There are a few myths surrounding germinating in water overnight – some people say that if your seeds sink, they won’t germinate, however the truth is that most seeds start off by floating and then as they soak, they sink to the bottom of the glass. This has nothing to do with germination indication.

How to Germinate Weed Seeds – Paper Towel Method

This method is the method we recommend all readers and customers use, as it’s the one that has proven to give us the highest germination rate. We’re going to give an in-depth step by step guide on how to use this method. Keep in mind that you can skip the rooting hormone part if you prefer all natural results, although X-Seed does provide impressive results to start with.

Material Needed to Successfully Germinate seeds

  • Kitchen paper
  • Opaque plastic Tupperware or two plates
  • Viable cannabis seeds

We’re going to go through the X-Seed method – if you want to skip this, you can simply skip the steps involving X-Seed and place your seeds straight into your paper towel as stated in step 4. Before you start, make sure you have everything you need at hand, so that you don’t have to waste any time looking for stuff. Find the best strains at our Cannabis seeds – Buy Marijuana Seeds section.

Step 1: Soak the seeds

Submerge your seeds in your B.A.C. X-Seed liquid for an hour. Give it a stir every now and then so that the seeds are thoroughly soaked.

Step 2: Germination

While your seeds are soaking, you’ll need to prepare your paper towel and plates (or opaque Tupperware). Make a makeshift “bed” on the bottom plate with damp kitchen paper, but make sure it isn’t soaking. We tend to use 3 layers of kitchen paper; wet the paper and let it dry without wrinkling it, hanging it out kind of like a t-shirt so that all of the excess water can easily drain out. No need to worry about drying it, as you want the kitchen paper to be damp.

Step 3: Separation

After your seeds have been in the B.A.C. X-Seed liquid for an hour, by using a spoon you can carefully extract the seeds from the liquid and spread them evenly across the bottom of your plate or container. An even spread is important, so as the roots of each seed do not get tangled – about an inch apart is good.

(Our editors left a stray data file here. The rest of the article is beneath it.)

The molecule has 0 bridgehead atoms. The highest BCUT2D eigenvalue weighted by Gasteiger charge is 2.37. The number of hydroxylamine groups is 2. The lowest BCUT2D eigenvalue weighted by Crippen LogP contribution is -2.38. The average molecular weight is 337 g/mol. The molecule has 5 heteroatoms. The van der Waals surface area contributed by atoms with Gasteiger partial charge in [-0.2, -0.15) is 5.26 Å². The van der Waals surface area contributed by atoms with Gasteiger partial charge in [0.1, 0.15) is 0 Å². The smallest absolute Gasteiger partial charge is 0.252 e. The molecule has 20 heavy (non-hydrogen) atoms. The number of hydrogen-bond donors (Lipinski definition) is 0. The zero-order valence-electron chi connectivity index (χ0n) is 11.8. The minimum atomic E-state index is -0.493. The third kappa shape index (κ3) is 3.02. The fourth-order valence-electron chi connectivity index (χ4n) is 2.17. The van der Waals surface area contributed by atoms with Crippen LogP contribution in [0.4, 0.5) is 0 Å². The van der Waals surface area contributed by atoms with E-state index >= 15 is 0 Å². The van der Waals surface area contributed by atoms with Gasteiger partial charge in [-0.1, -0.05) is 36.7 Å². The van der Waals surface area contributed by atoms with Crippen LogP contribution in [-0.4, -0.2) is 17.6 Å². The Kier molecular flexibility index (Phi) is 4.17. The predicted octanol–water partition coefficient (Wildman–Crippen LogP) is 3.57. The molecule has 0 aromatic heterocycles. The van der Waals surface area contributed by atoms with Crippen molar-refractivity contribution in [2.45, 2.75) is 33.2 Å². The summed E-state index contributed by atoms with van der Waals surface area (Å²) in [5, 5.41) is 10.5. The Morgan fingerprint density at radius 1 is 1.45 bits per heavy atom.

Step 4: Cover the seeds

Once you have all of your seeds nicely placed on your plate or in your container, cover the seeds with another layer of damp kitchen paper, similar to the first layer that you put on the bottom. At this point, your seeds should be completely covered.

Step 5: Take care

Once you’ve finished covering your seeds with paper towel, cover them with another plate or put the lid on your container; if doing this in a container, the paper shouldn’t dry out as fast. A mistake made by many growers is that they add too much water to their paper towels if they’ve dried up, but by using a spray bottle you can moisten it some more without overdoing it. If your container is transparent, all you have to do is line the inside so that absolutely no light can get in.

Step 6: Temperature adjustments

Once you’ve isolated your seeds from light, you should leave it somewhere with a nice, neutral temperature. During winter it’s often harder to find a good spot, so you should try and find a heat source that isn’t excessive. You can use a computer modem, or even a softly powered electric blanket. Items like play-stations can get too hot and could end up cooking your seeds, so take care where you put them.

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Step 7: After care

Once your seeds open up, they’ll shoot out a small, white root. This means you need to be extremely careful when handling them. Don’t leave them for long because once they’re open they should be moved to soil.

Step 8: Moving to soil

Now that your seeds have officially germinated. Now you need to move them to the medium in which they will remain for the rest of the growing process. Germinated seeds usually grown in soil, but rockwool for hydroponics is also a good option growing. Or even a coco jiffy if you want to cultivate in coco coir. In this article we’ll be dealing with the most common method: planting seeds in soil.